You're preparing to pack your son or daughter off to college in the coming months.
The offer has been accepted, packing is nearly there, and you're hoping with baited breath that student loans arrive on time. While you wait, you might be drawing up lists of items that your student has to take with them -- from the can opener to spare saucepans and notebooks. But what about technology?
One of the main drawbacks of starting college or entering your second and third years is affording technology which students either want -- or need. It is now often expected that students possess certain items, such as a personal computer and mobile phone, but other items -- including speakers, headphones and MP3 players -- are generally on the 'wish' lists.
With so many options on the market, many a technophobe parent has problems working out what is necessary and what's not, despite what their child tells them. But it isn't just about a computer and alarm clock anymore -- your purchase decisions may also now include applications and ebooks. While not tangible, there are many apps suitable for a range of mobile device operating systems that can keep freshmen on track with schedules, budgets and to-do lists. Buying ebooks can further cut the cost of college, and can be read on an ereader or tablet.
To give you some pointers, here is a roundup of products, applications and tips to better prepare you and your student for the back to school season.
Back to school gadgets:
Laptops and tablets:
Laptops and more recently tablets are now a common sight in many universities. More convenient than lugging around heavy textbooks and now often a requirement when many lecturers insist on typed and emailed essays, unless a student enjoys the prospect of spending the best part of the semester waiting in line to use a library PC, bringing one of their own is a good idea.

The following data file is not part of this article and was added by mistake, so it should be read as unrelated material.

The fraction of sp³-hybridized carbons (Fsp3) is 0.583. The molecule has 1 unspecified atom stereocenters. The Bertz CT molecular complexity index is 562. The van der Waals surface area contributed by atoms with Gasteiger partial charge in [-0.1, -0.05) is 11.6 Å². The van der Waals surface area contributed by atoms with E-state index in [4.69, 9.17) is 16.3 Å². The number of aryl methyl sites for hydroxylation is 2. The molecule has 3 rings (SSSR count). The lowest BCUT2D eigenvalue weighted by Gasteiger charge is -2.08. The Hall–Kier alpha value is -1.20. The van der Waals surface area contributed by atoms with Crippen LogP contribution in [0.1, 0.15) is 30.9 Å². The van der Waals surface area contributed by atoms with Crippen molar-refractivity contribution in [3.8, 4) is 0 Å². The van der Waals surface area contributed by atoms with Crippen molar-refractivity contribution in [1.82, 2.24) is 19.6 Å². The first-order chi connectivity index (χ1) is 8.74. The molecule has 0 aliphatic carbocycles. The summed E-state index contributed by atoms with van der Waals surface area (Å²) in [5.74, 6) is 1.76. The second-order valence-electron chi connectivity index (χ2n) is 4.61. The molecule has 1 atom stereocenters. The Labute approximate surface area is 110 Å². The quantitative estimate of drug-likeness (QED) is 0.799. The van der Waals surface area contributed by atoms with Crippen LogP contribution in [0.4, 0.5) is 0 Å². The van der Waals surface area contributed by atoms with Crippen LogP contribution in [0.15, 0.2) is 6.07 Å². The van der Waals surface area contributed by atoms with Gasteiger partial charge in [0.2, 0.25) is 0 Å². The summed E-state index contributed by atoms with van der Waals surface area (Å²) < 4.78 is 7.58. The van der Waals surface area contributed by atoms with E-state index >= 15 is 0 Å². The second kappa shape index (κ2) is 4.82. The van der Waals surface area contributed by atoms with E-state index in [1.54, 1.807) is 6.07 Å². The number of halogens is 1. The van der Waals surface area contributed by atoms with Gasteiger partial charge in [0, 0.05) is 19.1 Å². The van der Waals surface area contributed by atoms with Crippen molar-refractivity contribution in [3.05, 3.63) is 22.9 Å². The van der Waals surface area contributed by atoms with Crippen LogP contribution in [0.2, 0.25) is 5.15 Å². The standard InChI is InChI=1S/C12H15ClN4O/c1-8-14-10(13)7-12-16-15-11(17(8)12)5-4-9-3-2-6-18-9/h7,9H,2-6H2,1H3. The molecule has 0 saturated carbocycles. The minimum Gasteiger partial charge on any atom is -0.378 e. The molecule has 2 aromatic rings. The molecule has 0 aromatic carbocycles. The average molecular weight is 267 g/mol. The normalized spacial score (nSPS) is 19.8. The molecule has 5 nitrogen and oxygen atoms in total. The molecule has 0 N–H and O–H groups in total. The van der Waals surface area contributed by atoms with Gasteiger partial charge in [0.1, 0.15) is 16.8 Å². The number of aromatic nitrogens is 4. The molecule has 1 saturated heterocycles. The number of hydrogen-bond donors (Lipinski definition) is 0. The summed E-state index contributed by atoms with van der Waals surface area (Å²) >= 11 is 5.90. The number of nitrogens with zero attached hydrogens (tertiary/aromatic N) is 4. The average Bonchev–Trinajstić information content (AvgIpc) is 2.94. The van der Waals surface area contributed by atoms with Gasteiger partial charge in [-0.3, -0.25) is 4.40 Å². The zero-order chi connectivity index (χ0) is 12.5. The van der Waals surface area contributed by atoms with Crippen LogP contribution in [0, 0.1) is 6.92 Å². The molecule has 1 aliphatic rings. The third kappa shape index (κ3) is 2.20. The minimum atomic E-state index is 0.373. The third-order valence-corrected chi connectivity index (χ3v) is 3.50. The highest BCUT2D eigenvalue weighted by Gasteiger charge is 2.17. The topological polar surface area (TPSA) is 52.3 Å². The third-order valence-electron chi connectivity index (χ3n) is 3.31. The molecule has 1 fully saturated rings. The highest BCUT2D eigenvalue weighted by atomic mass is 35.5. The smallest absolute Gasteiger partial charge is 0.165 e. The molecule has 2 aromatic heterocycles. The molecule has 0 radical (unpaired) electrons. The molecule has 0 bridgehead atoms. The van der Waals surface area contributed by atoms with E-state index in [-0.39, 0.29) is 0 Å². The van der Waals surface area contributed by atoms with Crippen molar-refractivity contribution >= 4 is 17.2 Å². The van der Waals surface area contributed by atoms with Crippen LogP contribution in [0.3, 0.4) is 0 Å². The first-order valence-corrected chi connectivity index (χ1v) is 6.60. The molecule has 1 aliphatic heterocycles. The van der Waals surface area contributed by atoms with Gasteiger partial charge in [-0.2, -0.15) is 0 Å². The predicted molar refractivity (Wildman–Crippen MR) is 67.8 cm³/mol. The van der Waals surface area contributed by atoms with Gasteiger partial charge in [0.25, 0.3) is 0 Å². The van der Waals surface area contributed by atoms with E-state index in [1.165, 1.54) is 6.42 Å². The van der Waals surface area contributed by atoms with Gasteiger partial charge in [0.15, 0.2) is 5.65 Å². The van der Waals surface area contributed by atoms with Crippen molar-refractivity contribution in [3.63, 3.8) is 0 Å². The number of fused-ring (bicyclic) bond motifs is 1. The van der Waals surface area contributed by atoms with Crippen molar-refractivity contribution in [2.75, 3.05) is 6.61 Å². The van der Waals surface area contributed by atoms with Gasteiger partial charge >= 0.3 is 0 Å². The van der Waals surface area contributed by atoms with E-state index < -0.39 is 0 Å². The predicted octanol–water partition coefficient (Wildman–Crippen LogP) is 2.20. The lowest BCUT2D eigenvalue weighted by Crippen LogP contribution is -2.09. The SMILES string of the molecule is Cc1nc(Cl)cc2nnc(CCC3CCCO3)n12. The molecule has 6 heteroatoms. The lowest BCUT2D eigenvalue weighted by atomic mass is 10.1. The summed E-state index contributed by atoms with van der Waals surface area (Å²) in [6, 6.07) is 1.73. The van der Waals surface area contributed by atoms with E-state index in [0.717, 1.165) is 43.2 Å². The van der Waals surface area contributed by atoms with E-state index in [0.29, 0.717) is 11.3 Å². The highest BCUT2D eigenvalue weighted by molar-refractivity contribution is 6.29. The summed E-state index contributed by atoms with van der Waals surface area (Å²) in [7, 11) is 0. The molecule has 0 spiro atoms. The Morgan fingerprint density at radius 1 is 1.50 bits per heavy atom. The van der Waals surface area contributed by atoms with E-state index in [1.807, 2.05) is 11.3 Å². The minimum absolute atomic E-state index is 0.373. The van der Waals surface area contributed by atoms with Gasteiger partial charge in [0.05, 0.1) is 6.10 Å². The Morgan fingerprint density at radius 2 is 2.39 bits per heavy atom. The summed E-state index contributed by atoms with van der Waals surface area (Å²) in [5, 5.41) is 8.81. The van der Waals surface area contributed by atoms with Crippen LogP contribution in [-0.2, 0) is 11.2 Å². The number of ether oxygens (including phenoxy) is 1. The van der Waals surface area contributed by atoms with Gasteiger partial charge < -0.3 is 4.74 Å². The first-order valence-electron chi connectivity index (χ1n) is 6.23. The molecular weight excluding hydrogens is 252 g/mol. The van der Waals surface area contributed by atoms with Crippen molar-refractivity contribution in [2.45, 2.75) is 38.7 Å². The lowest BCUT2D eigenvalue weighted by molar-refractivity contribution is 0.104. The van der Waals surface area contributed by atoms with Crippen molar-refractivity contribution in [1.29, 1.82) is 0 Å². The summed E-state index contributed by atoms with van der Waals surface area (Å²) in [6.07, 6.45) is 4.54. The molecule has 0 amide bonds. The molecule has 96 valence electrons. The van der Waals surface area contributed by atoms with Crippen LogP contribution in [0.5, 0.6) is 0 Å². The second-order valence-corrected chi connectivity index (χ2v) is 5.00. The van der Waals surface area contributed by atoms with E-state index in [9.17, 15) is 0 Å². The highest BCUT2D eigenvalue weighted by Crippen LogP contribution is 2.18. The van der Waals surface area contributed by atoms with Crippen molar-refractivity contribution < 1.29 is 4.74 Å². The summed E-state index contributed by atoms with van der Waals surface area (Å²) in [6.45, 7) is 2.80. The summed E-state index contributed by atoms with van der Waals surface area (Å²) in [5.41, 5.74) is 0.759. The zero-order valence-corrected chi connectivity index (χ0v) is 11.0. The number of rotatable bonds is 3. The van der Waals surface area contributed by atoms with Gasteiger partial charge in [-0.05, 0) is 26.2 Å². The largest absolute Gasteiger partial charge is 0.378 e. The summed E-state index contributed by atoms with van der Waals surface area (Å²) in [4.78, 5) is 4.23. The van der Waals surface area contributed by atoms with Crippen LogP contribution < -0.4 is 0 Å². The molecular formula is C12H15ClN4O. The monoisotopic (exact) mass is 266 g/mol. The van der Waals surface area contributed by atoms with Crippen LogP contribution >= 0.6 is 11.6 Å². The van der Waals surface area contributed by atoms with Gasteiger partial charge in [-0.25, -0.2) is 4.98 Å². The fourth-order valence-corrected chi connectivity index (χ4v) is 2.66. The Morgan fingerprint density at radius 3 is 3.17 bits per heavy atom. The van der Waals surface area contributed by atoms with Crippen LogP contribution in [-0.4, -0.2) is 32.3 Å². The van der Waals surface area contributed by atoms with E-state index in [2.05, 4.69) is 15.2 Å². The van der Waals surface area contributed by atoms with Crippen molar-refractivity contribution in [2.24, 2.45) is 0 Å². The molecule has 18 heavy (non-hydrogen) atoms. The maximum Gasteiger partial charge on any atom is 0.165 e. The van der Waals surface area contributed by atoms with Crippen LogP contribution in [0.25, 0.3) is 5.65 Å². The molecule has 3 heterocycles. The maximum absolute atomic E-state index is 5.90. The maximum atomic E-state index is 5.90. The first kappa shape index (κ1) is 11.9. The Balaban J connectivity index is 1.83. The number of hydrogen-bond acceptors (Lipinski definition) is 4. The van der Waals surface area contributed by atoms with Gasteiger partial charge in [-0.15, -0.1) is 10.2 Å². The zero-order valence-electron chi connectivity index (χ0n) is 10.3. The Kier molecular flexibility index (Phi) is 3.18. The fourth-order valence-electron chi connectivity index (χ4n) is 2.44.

While Apple's Mac range and tablets including the iPad, Nexus and Surface are all used in education, there are plenty of deals worth hunting out in the back to school season from a range of PC suppliers.
It is worth remembering, however, that sometimes upgrading an older laptop can save you money. For example, boosting the memory of a computer will allow a PC or laptop to handle more tasks simultaneously, run faster, extend a system's life and use more sophisticated software.
Your teenager may want the latest smartphone, a coveted iPhone or the equivalent from Samsung, but when budgets are tight there are plenty of options under the $300-400 mark -- some free, and some no more than $100. The main four carriers in the United States -- T-Mobile, AT&T, Verizon and Sprint -- often offer smartphone contracts with a subsidy or the option to pay for devices outright.
If you're looking into entry-level contracts, the gallery below details reasonably-priced smartphones now available.
Going beyond staple smartphones and personal computers, if you have some spare cash, there are frankly cool tech gifts for your student available -- from projected wireless keyboards to mini mobile printers for mobile devices.
If gaming devices, high-spec laptops, media streaming and tablets are up your alley, check out:
If you're looking for less expensive options, or perhaps you're a family member looking to give a student a few useful gifts, there are many options out there -- and a lot of products that are extremely useful for study. An alarm clock that runs away from you, unusual USB sticks and reasonably priced external hard drives are only some gifts that can be part of a college survival package.
Mobile applications are a useful, cheap -- and often free -- way to help students organize themselves amidst newly-found freedom and study commitments. Whether you download note takers, schedule keepers, a research finder or a subway map, an alternative way to kick-start your student's further education could be a pack of useful apps.
The collections below are suitable for both Android-based and iOS devices. Most of the applications featured are free, but some can be upgraded to premium versions or may cost a few dollars to download.